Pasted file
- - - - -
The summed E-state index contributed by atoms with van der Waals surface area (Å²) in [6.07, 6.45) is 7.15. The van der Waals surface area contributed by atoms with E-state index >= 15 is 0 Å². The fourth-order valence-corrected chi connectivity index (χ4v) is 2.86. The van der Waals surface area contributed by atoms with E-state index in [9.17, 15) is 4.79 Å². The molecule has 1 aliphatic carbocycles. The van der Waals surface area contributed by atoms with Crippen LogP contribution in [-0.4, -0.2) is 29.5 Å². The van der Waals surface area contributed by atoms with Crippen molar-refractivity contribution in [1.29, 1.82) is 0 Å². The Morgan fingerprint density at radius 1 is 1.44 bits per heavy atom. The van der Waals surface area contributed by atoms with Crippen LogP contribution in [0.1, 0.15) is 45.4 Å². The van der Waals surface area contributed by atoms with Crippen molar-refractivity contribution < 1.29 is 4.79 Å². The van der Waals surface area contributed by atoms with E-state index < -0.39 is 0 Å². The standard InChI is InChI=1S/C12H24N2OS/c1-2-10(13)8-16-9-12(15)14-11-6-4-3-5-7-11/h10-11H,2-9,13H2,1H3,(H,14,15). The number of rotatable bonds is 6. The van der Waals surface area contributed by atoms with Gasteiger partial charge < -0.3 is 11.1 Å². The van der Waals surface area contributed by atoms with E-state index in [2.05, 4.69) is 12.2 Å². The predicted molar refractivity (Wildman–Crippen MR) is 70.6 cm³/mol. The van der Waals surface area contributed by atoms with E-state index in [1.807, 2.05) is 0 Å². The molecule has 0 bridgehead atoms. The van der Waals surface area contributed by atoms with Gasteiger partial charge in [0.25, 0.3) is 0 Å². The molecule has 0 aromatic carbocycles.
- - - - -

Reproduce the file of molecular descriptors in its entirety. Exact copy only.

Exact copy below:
The summed E-state index contributed by atoms with van der Waals surface area (Å²) in [6.07, 6.45) is 7.15. The van der Waals surface area contributed by atoms with E-state index >= 15 is 0 Å². The fourth-order valence-corrected chi connectivity index (χ4v) is 2.86. The van der Waals surface area contributed by atoms with E-state index in [9.17, 15) is 4.79 Å². The molecule has 1 aliphatic carbocycles. The van der Waals surface area contributed by atoms with Crippen LogP contribution in [-0.4, -0.2) is 29.5 Å². The van der Waals surface area contributed by atoms with Crippen molar-refractivity contribution in [1.29, 1.82) is 0 Å². The Morgan fingerprint density at radius 1 is 1.44 bits per heavy atom. The van der Waals surface area contributed by atoms with Crippen LogP contribution in [0.1, 0.15) is 45.4 Å². The van der Waals surface area contributed by atoms with Crippen molar-refractivity contribution < 1.29 is 4.79 Å². The van der Waals surface area contributed by atoms with E-state index < -0.39 is 0 Å². The standard InChI is InChI=1S/C12H24N2OS/c1-2-10(13)8-16-9-12(15)14-11-6-4-3-5-7-11/h10-11H,2-9,13H2,1H3,(H,14,15). The number of rotatable bonds is 6. The van der Waals surface area contributed by atoms with Gasteiger partial charge < -0.3 is 11.1 Å². The van der Waals surface area contributed by atoms with E-state index in [2.05, 4.69) is 12.2 Å². The predicted molar refractivity (Wildman–Crippen MR) is 70.6 cm³/mol. The van der Waals surface area contributed by atoms with E-state index in [1.807, 2.05) is 0 Å². The molecule has 0 bridgehead atoms. The van der Waals surface area contributed by atoms with Gasteiger partial charge in [0.25, 0.3) is 0 Å². The molecule has 0 aromatic carbocycles.